Skin Cancer self-examination video:
Lymph nodes self-examination video:
Sun protection video:
Skin cancer is the most common type of cancer in the UK and it comes in two forms: non-melanoma skin cancer and melanoma.
Non-Melanoma Skin Cancer (NMSC)
There are two types of NMSC:
Basal Cell Carcinoma (BCC): It is caused by exposure to the sun, so is usually found on the face, limbs and trunk. More than 100,000 people in the UK are diagnosed with BCC each year – it is treatable, with no risk of spreading. Most BCCs are painless; people become aware of them as a persistent scab that bleeds occasionally.
Squamous Cell Carcinoma (SCC): This is faster growing than BCC and its most common cause is over-exposure to ultra-violet light from the sun or sunbeds. They tend to appear on the face, scalp, neck, hands and forearms. SCCs don’t usually spread, but occasionally affect nearby lymph nodes and other organs.
You can find out more about both these cancers at:
This is the most serious form of skin cancer, so the earlier it is diagnosed the better. It is the fifth most common cancer in the UK and can be caused by ultraviolet radiation from the sun or sunbeds.
There is an increased risk of developing melanoma if you have:
- Lots of moles or freckles
- Pale skin that burns easily
- Red or blond hair
- A close relative who has had melanoma
- Too much exposure to the sun or sunbeds
So it’s important to see your GP if you have an existing or new mole and it is:
- Getting bigger
- Changing shape – especially if it gets an irregular edge
- Changing colour, getting darker, becoming patchy or multi-shaded
- Losing symmetry
- Itching or painful
- Bleeding or becoming crusty
- Looking inflamed
Melanoma always requires surgery but your prospects are good if it is detected and treated at an early stage.
If it is at an advanced stage, you may need targeted treatment and immunotherapy. You can find out more at:
If you are referred by your GP to a skin cancer clinic, you can expect:
- To see a consultant dermatologist or senior member of their team
- An examination of all your skin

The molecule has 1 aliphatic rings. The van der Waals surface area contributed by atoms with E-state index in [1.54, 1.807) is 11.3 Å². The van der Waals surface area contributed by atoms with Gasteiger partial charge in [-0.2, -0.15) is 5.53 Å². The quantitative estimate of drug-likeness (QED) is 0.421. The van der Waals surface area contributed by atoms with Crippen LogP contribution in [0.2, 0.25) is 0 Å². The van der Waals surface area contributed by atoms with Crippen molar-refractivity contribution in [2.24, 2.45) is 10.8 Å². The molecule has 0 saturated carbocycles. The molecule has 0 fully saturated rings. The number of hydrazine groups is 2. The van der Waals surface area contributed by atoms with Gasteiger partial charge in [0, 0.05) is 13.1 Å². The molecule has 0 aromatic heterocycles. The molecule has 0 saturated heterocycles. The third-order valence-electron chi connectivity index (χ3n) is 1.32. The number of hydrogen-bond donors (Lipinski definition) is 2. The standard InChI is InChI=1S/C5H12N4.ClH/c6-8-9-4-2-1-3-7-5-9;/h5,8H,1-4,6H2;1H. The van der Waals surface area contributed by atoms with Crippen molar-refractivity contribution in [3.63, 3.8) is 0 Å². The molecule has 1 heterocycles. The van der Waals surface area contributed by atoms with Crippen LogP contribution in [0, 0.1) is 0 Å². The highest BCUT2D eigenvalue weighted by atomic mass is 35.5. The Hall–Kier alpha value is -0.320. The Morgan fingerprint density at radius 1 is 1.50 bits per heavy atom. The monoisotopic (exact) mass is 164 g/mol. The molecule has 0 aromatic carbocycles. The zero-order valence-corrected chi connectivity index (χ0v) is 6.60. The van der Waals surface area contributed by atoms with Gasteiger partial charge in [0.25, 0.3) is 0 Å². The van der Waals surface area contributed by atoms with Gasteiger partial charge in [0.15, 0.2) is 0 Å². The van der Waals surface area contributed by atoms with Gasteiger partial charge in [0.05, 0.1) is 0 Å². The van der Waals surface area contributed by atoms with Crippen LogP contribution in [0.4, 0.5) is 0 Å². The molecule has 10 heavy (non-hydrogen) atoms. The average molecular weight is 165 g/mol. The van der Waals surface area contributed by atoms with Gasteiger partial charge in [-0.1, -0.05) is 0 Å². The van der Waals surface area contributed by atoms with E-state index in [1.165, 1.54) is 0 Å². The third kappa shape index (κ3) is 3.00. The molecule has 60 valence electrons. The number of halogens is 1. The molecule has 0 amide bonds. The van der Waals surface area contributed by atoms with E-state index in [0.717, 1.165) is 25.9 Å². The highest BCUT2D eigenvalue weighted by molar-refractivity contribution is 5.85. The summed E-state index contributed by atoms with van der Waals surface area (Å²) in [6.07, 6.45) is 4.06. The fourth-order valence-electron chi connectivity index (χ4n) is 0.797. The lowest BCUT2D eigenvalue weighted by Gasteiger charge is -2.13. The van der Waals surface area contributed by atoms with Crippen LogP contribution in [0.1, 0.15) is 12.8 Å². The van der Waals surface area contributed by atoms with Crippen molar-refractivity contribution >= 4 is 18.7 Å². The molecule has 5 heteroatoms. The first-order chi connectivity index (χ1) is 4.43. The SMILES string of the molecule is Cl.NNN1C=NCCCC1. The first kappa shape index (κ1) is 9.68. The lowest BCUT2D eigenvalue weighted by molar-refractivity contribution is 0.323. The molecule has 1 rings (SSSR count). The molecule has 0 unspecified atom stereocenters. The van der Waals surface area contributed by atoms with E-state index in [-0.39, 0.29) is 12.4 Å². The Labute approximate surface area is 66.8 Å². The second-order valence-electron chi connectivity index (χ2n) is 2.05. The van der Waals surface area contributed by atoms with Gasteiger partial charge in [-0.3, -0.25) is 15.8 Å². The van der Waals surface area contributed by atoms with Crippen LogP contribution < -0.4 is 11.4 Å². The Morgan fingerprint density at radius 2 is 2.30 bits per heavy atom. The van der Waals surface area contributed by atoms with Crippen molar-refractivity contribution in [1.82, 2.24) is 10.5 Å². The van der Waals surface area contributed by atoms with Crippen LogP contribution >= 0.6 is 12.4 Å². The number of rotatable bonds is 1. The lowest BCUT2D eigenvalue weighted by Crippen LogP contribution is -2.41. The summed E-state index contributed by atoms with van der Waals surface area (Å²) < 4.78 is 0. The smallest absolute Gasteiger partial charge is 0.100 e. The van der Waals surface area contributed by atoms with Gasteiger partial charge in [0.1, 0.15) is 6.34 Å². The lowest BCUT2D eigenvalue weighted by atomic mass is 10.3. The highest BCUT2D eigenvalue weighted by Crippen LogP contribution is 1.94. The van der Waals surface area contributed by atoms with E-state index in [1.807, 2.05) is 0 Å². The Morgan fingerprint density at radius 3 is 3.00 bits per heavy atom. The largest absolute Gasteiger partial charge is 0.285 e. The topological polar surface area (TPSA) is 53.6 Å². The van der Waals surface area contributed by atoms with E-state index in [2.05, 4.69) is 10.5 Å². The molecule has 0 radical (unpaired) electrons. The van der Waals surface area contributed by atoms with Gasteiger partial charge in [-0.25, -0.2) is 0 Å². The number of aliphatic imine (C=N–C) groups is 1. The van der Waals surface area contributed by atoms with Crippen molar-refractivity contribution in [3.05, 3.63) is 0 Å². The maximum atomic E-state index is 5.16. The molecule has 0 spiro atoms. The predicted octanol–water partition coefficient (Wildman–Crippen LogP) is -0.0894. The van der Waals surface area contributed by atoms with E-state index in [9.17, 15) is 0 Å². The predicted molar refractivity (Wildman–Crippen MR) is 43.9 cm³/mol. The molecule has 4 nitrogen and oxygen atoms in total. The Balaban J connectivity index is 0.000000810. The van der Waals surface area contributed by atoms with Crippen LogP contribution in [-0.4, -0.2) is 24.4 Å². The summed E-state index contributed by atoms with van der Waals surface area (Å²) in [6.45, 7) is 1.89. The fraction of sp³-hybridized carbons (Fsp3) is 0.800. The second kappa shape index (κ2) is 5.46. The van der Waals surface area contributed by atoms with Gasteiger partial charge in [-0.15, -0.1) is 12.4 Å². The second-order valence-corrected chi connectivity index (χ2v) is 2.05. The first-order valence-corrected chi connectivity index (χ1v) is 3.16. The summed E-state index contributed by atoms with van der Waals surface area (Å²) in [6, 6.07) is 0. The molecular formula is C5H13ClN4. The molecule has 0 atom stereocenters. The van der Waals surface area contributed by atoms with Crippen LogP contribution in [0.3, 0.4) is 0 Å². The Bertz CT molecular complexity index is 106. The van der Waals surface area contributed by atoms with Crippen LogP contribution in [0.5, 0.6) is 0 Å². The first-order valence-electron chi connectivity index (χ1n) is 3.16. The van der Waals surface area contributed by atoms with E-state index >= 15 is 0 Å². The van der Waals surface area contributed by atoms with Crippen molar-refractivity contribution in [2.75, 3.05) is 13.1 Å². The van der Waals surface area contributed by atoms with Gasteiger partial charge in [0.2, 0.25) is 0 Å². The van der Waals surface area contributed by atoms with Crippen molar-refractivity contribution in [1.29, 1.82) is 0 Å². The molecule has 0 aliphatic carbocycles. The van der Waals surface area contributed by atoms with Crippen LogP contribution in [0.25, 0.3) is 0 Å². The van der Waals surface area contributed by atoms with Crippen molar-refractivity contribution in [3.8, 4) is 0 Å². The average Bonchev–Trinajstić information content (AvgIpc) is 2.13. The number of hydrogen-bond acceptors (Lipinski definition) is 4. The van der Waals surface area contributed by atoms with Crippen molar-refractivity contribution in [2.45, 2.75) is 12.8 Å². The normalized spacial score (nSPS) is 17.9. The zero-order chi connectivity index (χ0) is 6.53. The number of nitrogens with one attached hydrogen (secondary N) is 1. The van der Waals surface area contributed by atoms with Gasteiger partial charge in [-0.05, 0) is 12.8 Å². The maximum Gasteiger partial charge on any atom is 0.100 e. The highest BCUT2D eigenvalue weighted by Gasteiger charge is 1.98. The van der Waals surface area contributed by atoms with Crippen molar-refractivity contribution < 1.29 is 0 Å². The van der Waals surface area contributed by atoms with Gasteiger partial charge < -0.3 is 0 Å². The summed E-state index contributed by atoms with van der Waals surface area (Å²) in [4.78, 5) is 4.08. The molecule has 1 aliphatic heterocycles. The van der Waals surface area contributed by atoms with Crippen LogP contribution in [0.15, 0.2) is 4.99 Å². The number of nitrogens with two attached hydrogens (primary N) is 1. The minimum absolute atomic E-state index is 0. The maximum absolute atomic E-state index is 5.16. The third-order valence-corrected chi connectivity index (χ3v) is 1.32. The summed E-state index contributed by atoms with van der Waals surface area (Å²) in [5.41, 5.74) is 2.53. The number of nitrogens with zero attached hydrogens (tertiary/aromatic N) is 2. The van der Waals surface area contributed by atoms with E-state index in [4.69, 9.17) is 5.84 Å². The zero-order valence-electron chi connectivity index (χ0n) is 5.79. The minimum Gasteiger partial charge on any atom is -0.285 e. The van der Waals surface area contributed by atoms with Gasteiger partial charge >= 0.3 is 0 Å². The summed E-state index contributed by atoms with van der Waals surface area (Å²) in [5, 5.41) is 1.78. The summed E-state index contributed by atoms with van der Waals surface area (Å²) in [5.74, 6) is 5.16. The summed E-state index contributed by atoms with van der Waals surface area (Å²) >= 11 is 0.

- An examination with a dermatoscope
If further tests are needed, such as a skin biopsy under local anaesthetic, this will be arranged following the appointment and can sometimes be carried out on the same day.
If more skin surgery is needed, this can be carried out at Kingston or the by the specialist team at St George’s Hospital.
All patients with a diagnosis of SCC or melanoma are discussed at the weekly meeting of our skin cancer multi-disciplinary team. Its members discuss and devise a treatment plan for each patient.
Skin cancer treatments
- Topical treatments (cream)
- Cryotherapy (freezing)
- Photodynamic therapy
- Targeted therapy
- Radiation therapy
Holistic Needs Assessment (HNA)
If you have cancer, you often need care, support and information above and beyond the management of your condition.
At a holistic needs assessment, a doctor or nurse will discuss your physical, emotional and social needs. It’s about you as a whole, not just your illness.
This is a chance for you to share as much as you want about your worries and concerns. It will help us to clarify your needs and make sure you are referred to the relevant services.
It’s not compulsory, and if you decide not to have an HNA it won’t affect your care. But many patients find it useful because it identifies what help is available – and the doctor or nurse carrying it out can refer you to other services.
An HNA may be offered:
- Around the time of diagnosis or start of treatment
- When surgery, chemotherapy or radiotherapy has been completed
- Any time a patient asks for one
Health and Wellbeing
· Macmillan cancer support
· Kingston Hospital Macmillan support
· Cancer Counselling service
· Emotional /anxiety:
· Cancer Care Map
· Maggie’s at The Royal Marsden